Most people with MS continue to drive as normal.

May 5, 2018

 

 

One of the first questions many people have when they’re diagnosed with MS is: “Will I still be able to drive?” The good news is that most people with MS continue to drive as normal.

 

If you have a driving licence, you have to tell the Driver and Vehicle Licensing Agency (DVLA) that you have been diagnosed with MS.They will assess your fitness to drive using the information you provide, and they may ask you to have a medical examination or a driving assessment.

You may be:

  • allowed to keep your licence

  • given a temporary licence, valid for one, two or three years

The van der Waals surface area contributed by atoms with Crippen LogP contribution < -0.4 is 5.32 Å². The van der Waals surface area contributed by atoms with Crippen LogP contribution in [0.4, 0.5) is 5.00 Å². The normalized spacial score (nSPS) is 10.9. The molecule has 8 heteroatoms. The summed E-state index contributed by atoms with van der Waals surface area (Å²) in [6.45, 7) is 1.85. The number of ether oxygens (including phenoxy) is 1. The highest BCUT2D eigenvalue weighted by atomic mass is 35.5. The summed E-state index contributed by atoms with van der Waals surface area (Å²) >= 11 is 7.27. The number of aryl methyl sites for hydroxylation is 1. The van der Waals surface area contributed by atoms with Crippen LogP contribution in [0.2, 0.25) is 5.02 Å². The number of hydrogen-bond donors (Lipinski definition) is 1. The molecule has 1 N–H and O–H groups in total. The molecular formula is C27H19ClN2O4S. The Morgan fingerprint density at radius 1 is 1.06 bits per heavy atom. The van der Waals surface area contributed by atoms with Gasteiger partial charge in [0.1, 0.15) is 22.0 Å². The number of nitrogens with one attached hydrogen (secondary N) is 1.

• given a licence that specifies which adaptations you need to use, or

  • in extreme cases told to stop driving

     

     

     

     

     

     

     

     

     

Sativex and driving

 

In England and Wales the law says that anyone found with certain drugs in their body while driving can be prosecuted, whether their driving is impaired or not.

The roadside tests the police use to check for drugs can detect very small amounts of the drug in your system. Unfortunately, this means that if you take Sativex, you may test positive for cannabis.

However, if you are taking Sativex as prescribed by your health professional, you can claim a ‘medical defence’, as long as your driving is not impaired.

The government recommend that if you are taking Sativex, that you have evidence, such as a letter from the DVLA, prescription receipt or a letter from your MS specialist, in your car to avoid any problems if stopped. If you don’t have the evidence on you, you may have to present it at a later date.

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